DCSIMG

Chris Marshall: Energy drinks take toll on schools

Energy drinks often contain more than double the amount of caffeine in a can of cola. Picture: Greg Macvean

Energy drinks often contain more than double the amount of caffeine in a can of cola. Picture: Greg Macvean

  • by CHRIS MARSHALL
 

THE smokers were always fairly easy to spot at my school. Usually, they would arrive last for lessons accompanied by that unmistakable stale scent and a whiff of hastily sprayed Lynx Africa.

During the lesson, they would chew distractedly on their Biros, desperate for the bell to ring so that they could pop out the back for another quick fag before PE.

That was the 1990s, though. Nowadays, increasingly unfashionable nicotine addictions are being slowly supplanted by a more socially acceptable, although potentially more disruptive, habit – caffeine. For teachers already struggling to hold their class’s undivided attention for an hour, the rise of energy drinks has been a particularly unwelcome development.

Last week, John Vincent, a restaurateur and adviser to the UK government on school meals, called for energy drinks to be banned in schools, saying their high levels of sugar and caffeine made it tantamount to allowing drugs into the classroom.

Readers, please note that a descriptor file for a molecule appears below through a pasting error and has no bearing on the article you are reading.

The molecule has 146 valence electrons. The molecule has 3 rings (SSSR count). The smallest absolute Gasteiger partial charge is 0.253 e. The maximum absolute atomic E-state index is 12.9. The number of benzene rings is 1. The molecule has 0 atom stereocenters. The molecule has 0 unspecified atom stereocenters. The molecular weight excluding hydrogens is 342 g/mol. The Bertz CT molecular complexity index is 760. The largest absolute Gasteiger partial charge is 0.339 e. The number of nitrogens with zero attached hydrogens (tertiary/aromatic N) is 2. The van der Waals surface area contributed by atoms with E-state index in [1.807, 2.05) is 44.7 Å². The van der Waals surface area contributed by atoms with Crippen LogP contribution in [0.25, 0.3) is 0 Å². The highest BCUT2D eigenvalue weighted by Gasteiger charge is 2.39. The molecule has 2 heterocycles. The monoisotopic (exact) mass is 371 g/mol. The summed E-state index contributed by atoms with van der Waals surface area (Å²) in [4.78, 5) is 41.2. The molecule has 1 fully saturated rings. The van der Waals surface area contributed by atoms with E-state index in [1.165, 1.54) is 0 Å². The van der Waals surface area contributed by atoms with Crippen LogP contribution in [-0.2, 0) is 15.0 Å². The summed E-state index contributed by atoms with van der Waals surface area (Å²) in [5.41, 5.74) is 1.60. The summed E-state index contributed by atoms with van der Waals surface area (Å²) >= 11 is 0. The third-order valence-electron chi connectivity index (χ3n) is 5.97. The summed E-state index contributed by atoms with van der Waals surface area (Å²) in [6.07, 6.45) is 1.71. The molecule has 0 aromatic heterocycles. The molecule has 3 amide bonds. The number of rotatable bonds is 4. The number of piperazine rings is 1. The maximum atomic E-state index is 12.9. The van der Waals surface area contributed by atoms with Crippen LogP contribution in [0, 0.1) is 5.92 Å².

Energy drinks often contain more than double the amount of caffeine in a can of cola. A 250ml can of Red Bull or its competitor Relentless contains 80mg of caffeine, about the same as a cup of coffee, with the recommended daily caffeine limit currently 400mg.

Red Bull says consumption of its drink should “conform to a person’s intake of caffeine”. But school pupils often have no history of caffeine intake if they don’t drink tea and coffee.

According to one teacher I spoke to, some children can drink up to ten energy drinks a day, with some newsagents selling cheaper versions for as little as 35p can. Fast Forward, a voluntary organisation that works across Scotland seeking to educate children about healthy living, says that it is increasingly being asked to give presentations in schools on the dangers of caffeine.

Worryingly, the group says children often buy energy drinks because they are the cheapest drinks that they can get their hands on.

It says naivety among children about the effects of caffeine leaves them over-stimulated, irritable and unable to concentrate. There is also a general ignorance about the impact caffeine can have on sleep.

Just as schools can’t stop young people getting cigarettes, they can’t prevent them spending their lunch money on energy drinks at the local shops.

But with school meals still high on the political agenda – the Scottish Government recently announced plans for free lunches for those in P1-P3 – perhaps it’s time we send our kids a message about energy drinks during the school day and consign them to a past of illicit fag breaks and Turkey Twizzlers.

 

Comments

 
 

Back to the top of the page